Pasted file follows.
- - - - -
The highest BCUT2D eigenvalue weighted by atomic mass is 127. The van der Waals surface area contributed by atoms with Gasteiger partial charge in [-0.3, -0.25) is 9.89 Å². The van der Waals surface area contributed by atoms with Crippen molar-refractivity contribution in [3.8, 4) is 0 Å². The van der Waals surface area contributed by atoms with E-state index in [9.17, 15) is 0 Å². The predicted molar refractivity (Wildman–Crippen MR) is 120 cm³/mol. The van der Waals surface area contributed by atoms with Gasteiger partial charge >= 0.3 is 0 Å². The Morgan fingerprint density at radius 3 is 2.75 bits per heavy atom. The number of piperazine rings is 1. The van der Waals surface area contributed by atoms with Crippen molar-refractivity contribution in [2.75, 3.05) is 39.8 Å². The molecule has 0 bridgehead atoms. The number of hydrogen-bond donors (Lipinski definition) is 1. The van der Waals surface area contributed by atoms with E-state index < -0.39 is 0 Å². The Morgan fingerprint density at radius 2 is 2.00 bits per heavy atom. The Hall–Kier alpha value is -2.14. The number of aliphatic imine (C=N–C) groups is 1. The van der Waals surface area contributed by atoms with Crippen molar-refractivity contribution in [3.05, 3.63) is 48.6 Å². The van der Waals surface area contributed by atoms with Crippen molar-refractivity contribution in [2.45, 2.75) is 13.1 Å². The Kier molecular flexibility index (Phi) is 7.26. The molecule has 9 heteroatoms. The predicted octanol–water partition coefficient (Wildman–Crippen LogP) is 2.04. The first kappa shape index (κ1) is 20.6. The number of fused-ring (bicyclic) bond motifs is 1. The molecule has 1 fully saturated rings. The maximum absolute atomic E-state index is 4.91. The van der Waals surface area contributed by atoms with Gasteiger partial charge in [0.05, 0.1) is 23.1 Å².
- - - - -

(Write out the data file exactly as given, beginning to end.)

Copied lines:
The highest BCUT2D eigenvalue weighted by atomic mass is 127. The van der Waals surface area contributed by atoms with Gasteiger partial charge in [-0.3, -0.25) is 9.89 Å². The van der Waals surface area contributed by atoms with Crippen molar-refractivity contribution in [3.8, 4) is 0 Å². The van der Waals surface area contributed by atoms with E-state index in [9.17, 15) is 0 Å². The predicted molar refractivity (Wildman–Crippen MR) is 120 cm³/mol. The van der Waals surface area contributed by atoms with Gasteiger partial charge >= 0.3 is 0 Å². The Morgan fingerprint density at radius 3 is 2.75 bits per heavy atom. The number of piperazine rings is 1. The van der Waals surface area contributed by atoms with Crippen molar-refractivity contribution in [2.75, 3.05) is 39.8 Å². The molecule has 0 bridgehead atoms. The number of hydrogen-bond donors (Lipinski definition) is 1. The van der Waals surface area contributed by atoms with E-state index < -0.39 is 0 Å². The Morgan fingerprint density at radius 2 is 2.00 bits per heavy atom. The Hall–Kier alpha value is -2.14. The number of aliphatic imine (C=N–C) groups is 1. The van der Waals surface area contributed by atoms with Crippen molar-refractivity contribution in [3.05, 3.63) is 48.6 Å². The van der Waals surface area contributed by atoms with Crippen molar-refractivity contribution in [2.45, 2.75) is 13.1 Å². The Kier molecular flexibility index (Phi) is 7.26. The molecule has 9 heteroatoms. The predicted octanol–water partition coefficient (Wildman–Crippen LogP) is 2.04. The first kappa shape index (κ1) is 20.6. The number of fused-ring (bicyclic) bond motifs is 1. The molecule has 1 fully saturated rings. The maximum absolute atomic E-state index is 4.91. The van der Waals surface area contributed by atoms with Gasteiger partial charge in [0.05, 0.1) is 23.1 Å².